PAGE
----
Despite falling behind Chancellor Angela Merkel in recent polls, Martin Schulz of the Social Democrats or SPD still believes he has a chance of winning the federal elections in September. Meanwhile, the small Free Democratic Party or FDP has made education its prime topic in a bid to gain a junior role in what is likely to become a coalition government.
In their election manifesto, Merkel’s Christian Democrats or CDU stress the importance of research and innovation for economic growth and prosperity and pledge to raise research and development spending from its present 3% of GDP level to 3.5% by 2025.
Areas of research the CDU would like to promote in particular include quantum technology, robotics, artificial intelligence and biotechnology. Universities are to be supported in making progress in digital innovation and in achieving better teaching standards.
Excellent teaching and research standards are also high on the SPD election agenda, alongside better links between higher education, research, culture, industry and society in general and acceptable working conditions at institutions. The SPD wants to see more federal government involvement in university funding, which is generally up to Germany’s state governments, especially in core funding.
Further SPD issues include curbing the proliferation of study programmes, which the SPD believes is a major factor contributing to numbers of dropouts, improving study counselling and creating more housing for students in collaboration with the German Student Welfare Service, DSW. The SPD rejects fees and pledges to improve federal government grant support for students.
Die Linke, a socialist party, is critical of funding pressure causing universities to turn into ‘entrepreneurial’ institutions committed to the goal of making knowledge, education and research profitable.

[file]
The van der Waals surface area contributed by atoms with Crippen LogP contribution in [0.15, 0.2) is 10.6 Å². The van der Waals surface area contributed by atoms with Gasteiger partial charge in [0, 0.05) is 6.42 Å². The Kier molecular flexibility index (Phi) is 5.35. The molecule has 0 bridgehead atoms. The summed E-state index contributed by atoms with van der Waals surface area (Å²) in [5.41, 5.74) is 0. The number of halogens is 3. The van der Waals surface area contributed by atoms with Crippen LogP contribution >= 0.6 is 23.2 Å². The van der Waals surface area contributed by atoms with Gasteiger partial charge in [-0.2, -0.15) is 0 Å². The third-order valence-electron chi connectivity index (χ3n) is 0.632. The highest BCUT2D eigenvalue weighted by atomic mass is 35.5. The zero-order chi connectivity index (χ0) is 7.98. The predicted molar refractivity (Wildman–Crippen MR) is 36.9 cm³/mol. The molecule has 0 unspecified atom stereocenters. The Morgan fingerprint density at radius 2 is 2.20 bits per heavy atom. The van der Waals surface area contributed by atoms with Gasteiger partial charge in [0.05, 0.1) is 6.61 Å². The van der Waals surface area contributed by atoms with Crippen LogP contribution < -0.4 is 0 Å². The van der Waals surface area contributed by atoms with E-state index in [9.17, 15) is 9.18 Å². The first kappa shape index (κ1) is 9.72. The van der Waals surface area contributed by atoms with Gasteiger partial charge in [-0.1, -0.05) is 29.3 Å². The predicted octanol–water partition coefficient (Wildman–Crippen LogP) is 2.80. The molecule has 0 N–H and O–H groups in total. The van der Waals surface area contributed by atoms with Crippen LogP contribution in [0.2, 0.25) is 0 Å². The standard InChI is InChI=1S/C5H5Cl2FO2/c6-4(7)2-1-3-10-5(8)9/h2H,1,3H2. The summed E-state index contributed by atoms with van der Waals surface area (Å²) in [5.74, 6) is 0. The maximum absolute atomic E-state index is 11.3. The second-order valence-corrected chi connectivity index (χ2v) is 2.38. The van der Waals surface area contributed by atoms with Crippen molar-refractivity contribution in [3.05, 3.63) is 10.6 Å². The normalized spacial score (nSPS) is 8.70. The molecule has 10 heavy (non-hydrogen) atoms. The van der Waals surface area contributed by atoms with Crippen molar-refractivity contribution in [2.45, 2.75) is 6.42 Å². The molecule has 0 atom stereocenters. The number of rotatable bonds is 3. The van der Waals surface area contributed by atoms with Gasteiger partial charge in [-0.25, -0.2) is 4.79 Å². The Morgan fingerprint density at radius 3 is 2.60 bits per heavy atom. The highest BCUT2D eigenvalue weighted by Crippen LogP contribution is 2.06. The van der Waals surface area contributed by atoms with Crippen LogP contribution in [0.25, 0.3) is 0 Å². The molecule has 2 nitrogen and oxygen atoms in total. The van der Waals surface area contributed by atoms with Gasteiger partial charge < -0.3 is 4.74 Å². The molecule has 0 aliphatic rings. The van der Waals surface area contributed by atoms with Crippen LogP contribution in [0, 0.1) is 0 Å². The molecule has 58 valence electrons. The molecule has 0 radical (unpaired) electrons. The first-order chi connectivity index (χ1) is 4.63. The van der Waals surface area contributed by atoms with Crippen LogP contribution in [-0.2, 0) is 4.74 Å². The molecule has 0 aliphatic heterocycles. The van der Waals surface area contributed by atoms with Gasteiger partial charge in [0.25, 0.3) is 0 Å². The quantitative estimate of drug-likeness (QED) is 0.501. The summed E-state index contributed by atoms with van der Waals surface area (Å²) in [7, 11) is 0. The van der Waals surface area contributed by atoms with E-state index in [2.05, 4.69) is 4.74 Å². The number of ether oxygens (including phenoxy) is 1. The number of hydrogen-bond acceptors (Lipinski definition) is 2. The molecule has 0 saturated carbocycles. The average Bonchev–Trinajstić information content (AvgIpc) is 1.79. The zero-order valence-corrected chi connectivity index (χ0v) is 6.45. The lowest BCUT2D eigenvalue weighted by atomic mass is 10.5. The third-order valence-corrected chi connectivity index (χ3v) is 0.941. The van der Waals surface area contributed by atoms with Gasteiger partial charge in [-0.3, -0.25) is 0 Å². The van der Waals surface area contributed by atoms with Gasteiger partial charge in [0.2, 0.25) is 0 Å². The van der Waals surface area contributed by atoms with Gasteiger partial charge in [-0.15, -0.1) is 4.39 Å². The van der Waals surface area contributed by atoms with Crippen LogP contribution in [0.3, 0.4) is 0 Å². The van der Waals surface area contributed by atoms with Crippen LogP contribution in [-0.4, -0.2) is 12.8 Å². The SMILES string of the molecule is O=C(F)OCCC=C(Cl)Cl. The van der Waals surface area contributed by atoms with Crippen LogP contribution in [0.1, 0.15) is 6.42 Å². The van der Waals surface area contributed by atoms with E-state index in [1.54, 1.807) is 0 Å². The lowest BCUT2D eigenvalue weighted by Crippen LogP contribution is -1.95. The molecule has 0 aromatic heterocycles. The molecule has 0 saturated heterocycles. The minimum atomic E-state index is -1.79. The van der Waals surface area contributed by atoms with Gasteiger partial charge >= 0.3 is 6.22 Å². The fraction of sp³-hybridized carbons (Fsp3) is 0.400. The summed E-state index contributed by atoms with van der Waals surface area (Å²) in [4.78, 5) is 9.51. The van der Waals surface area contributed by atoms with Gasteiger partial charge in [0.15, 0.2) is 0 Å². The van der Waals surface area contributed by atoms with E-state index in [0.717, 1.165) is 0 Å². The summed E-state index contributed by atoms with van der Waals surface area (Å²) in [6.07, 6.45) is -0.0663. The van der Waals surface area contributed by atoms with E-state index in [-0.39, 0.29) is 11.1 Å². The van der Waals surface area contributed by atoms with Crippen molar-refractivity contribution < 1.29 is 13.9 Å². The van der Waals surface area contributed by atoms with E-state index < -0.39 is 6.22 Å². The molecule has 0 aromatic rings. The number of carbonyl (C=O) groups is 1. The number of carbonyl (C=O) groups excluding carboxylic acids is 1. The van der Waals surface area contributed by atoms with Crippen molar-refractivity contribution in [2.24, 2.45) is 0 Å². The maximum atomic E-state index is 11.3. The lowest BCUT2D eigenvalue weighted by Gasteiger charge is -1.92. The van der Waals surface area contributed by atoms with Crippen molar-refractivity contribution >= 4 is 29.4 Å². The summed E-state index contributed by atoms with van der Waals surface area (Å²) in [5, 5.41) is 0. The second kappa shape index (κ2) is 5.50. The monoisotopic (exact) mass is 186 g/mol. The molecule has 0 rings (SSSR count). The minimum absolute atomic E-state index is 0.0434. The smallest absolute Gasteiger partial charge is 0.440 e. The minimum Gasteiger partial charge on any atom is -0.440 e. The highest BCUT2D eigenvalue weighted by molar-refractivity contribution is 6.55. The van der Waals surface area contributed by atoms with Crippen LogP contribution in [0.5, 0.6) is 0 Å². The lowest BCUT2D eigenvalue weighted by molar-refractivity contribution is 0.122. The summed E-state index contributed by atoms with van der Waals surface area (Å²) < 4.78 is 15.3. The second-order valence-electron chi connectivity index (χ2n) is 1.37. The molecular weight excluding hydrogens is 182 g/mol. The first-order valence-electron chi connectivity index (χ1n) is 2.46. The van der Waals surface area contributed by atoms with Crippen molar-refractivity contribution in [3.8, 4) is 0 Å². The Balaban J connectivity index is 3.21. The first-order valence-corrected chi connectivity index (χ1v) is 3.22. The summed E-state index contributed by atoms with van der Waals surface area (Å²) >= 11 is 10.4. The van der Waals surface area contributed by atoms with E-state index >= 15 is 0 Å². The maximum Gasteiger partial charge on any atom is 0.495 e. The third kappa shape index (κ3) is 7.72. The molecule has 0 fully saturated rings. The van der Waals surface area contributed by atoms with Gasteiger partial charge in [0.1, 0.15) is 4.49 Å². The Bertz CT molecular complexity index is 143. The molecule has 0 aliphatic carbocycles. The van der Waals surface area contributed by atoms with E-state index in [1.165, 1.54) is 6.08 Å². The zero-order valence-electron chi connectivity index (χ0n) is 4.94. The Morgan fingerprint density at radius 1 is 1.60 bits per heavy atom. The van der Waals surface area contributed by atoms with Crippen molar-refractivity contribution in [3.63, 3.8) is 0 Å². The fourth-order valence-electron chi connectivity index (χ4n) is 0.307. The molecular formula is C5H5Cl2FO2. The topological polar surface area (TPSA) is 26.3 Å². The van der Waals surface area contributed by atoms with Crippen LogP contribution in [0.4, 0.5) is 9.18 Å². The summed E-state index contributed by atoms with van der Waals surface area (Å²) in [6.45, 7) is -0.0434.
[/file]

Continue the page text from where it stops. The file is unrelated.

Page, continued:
Chronic underfunding, it maintains, has left hardly any leeway for independent research, with academics having to rely mostly on third-party support in their activities, while students are similarly subjected to enormous pressure to perform. Universities should focus less on business interests and more on issues affecting society as a whole.
Die Linke rejects tuition fees and wants to provide better access to higher education for refugee students. Core funding is to be provided for teaching according to the number of students and the costs of the respective programmes they are in.
The Free Democratic Party or FDP, the liberal party, also wants to see university funding tied to student intake. The FDP did not make it into parliament in the 2013 federal elections, but now appears to be picking up. It has opted for education as its prime election campaign topic, and the issue of higher education funding figures high in its manifesto.
“If institutions receive funding corresponding to what a course costs them for each individual student, they will take in as many students as their capacities allow, and if successful, will also extend these capacities,” the party argues, maintaining that universities “will only achieve sufficient numbers of applications to choose suitable students if the quality of their programmes is good”.
The FDP also stresses that the quality of studying should not depend on the financial resources provided by the state in which a university is located. It proposes a federal-wide fund that each state would pay into according to its tax revenue intake and number of inhabitants. Universities would then be paid for every enrolled student out of this fund. The FDP argues that this would create a level playing field and ensure fair competition between institutions.
As a further source of income for universities, the FDP proposes tuition fees that would be paid after graduating, based on income levels.
So far, the only federal state to have reintroduced tuition fees is Baden-Württemberg, under a Green Party-led government. As of the coming winter semester, non-European Union international students will generally be required to pay fees. Yet in their election manifesto, the Greens explicitly reject tuition fees.
Further proposals made by the party include greater co-operation between federal and state governments so that the quality of studying and research is ensured at all institutions, and not just among a select few.
The far-right Alternative für Deutschland or AfD claims that the Bologna Process aimed at harmonising degree courses in the European Union has failed, and calls for a replacement of the masters and bachelor degrees with the old German Diplom and Magister degrees.
The AfD also wants universities to be able to choose applicants for study courses via entry exams. And it stresses that German should be retained as the language of teaching and science.
Michael Gardner Email: email@example.com
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